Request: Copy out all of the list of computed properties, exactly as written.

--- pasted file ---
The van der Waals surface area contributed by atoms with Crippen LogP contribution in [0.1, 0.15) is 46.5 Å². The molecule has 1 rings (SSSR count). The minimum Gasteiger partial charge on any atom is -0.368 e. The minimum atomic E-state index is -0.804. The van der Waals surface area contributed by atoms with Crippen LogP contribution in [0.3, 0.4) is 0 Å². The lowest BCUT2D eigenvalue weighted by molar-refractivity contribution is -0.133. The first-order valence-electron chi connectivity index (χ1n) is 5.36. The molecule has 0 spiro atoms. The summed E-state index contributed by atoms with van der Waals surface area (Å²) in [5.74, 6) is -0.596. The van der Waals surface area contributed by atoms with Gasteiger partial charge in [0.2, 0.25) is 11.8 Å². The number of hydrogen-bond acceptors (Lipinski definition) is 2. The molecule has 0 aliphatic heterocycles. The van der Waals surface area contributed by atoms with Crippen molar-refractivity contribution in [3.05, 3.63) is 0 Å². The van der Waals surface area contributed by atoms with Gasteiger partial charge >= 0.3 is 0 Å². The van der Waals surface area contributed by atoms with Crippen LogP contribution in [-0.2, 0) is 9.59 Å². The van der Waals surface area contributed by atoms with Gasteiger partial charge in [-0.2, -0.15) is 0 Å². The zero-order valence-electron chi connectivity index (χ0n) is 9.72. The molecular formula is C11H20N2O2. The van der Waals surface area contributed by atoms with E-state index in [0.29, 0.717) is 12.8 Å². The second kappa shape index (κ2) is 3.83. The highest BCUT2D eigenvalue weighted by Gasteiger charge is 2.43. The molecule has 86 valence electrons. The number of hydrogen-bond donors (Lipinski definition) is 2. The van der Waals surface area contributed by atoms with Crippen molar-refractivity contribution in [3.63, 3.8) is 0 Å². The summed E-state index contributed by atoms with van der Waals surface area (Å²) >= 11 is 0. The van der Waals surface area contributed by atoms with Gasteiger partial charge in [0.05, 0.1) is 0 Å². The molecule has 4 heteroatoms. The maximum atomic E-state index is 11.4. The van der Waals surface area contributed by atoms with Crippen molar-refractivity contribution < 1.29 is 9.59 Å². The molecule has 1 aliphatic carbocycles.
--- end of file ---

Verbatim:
The van der Waals surface area contributed by atoms with Crippen LogP contribution in [0.1, 0.15) is 46.5 Å². The molecule has 1 rings (SSSR count). The minimum Gasteiger partial charge on any atom is -0.368 e. The minimum atomic E-state index is -0.804. The van der Waals surface area contributed by atoms with Crippen LogP contribution in [0.3, 0.4) is 0 Å². The lowest BCUT2D eigenvalue weighted by molar-refractivity contribution is -0.133. The first-order valence-electron chi connectivity index (χ1n) is 5.36. The molecule has 0 spiro atoms. The summed E-state index contributed by atoms with van der Waals surface area (Å²) in [5.74, 6) is -0.596. The van der Waals surface area contributed by atoms with Gasteiger partial charge in [0.2, 0.25) is 11.8 Å². The number of hydrogen-bond acceptors (Lipinski definition) is 2. The molecule has 0 aliphatic heterocycles. The van der Waals surface area contributed by atoms with Crippen molar-refractivity contribution in [3.05, 3.63) is 0 Å². The van der Waals surface area contributed by atoms with Gasteiger partial charge >= 0.3 is 0 Å². The van der Waals surface area contributed by atoms with Crippen LogP contribution in [-0.2, 0) is 9.59 Å². The van der Waals surface area contributed by atoms with Gasteiger partial charge in [-0.2, -0.15) is 0 Å². The zero-order valence-electron chi connectivity index (χ0n) is 9.72. The molecular formula is C11H20N2O2. The van der Waals surface area contributed by atoms with E-state index in [0.29, 0.717) is 12.8 Å². The second kappa shape index (κ2) is 3.83. The highest BCUT2D eigenvalue weighted by Gasteiger charge is 2.43. The molecule has 86 valence electrons. The number of hydrogen-bond donors (Lipinski definition) is 2. The van der Waals surface area contributed by atoms with Crippen molar-refractivity contribution in [3.63, 3.8) is 0 Å². The summed E-state index contributed by atoms with van der Waals surface area (Å²) >= 11 is 0. The van der Waals surface area contributed by atoms with Gasteiger partial charge in [0.05, 0.1) is 0 Å². The molecule has 4 heteroatoms. The maximum atomic E-state index is 11.4. The van der Waals surface area contributed by atoms with Crippen molar-refractivity contribution < 1.29 is 9.59 Å². The molecule has 1 aliphatic carbocycles.